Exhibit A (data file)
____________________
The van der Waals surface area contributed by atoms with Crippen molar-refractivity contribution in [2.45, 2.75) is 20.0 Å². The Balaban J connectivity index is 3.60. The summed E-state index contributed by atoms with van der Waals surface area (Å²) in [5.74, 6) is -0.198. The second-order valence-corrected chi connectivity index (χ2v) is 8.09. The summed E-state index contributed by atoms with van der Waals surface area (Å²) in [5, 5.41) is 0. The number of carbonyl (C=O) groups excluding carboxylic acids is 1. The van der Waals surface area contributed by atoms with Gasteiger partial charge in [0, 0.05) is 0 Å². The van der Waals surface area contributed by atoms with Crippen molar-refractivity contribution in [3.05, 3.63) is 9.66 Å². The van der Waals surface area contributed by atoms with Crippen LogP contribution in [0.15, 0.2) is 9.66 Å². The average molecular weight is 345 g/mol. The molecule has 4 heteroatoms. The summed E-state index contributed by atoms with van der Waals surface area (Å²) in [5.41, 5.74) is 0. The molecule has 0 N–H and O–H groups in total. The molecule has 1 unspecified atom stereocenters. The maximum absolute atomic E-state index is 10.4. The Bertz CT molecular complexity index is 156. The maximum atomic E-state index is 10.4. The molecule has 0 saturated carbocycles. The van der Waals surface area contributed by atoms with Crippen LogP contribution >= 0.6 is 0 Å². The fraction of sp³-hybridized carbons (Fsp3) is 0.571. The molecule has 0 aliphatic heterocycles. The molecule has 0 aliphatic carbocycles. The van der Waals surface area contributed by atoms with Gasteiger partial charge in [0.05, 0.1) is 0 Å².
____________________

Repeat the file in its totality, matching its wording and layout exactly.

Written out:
The van der Waals surface area contributed by atoms with Crippen molar-refractivity contribution in [2.45, 2.75) is 20.0 Å². The Balaban J connectivity index is 3.60. The summed E-state index contributed by atoms with van der Waals surface area (Å²) in [5.74, 6) is -0.198. The second-order valence-corrected chi connectivity index (χ2v) is 8.09. The summed E-state index contributed by atoms with van der Waals surface area (Å²) in [5, 5.41) is 0. The number of carbonyl (C=O) groups excluding carboxylic acids is 1. The van der Waals surface area contributed by atoms with Gasteiger partial charge in [0, 0.05) is 0 Å². The van der Waals surface area contributed by atoms with Crippen molar-refractivity contribution in [3.05, 3.63) is 9.66 Å². The van der Waals surface area contributed by atoms with Crippen LogP contribution in [0.15, 0.2) is 9.66 Å². The average molecular weight is 345 g/mol. The molecule has 4 heteroatoms. The summed E-state index contributed by atoms with van der Waals surface area (Å²) in [5.41, 5.74) is 0. The molecule has 0 N–H and O–H groups in total. The molecule has 1 unspecified atom stereocenters. The maximum absolute atomic E-state index is 10.4. The Bertz CT molecular complexity index is 156. The maximum atomic E-state index is 10.4. The molecule has 0 saturated carbocycles. The van der Waals surface area contributed by atoms with Crippen LogP contribution >= 0.6 is 0 Å². The fraction of sp³-hybridized carbons (Fsp3) is 0.571. The molecule has 0 aliphatic heterocycles. The molecule has 0 aliphatic carbocycles. The van der Waals surface area contributed by atoms with Gasteiger partial charge in [0.05, 0.1) is 0 Å².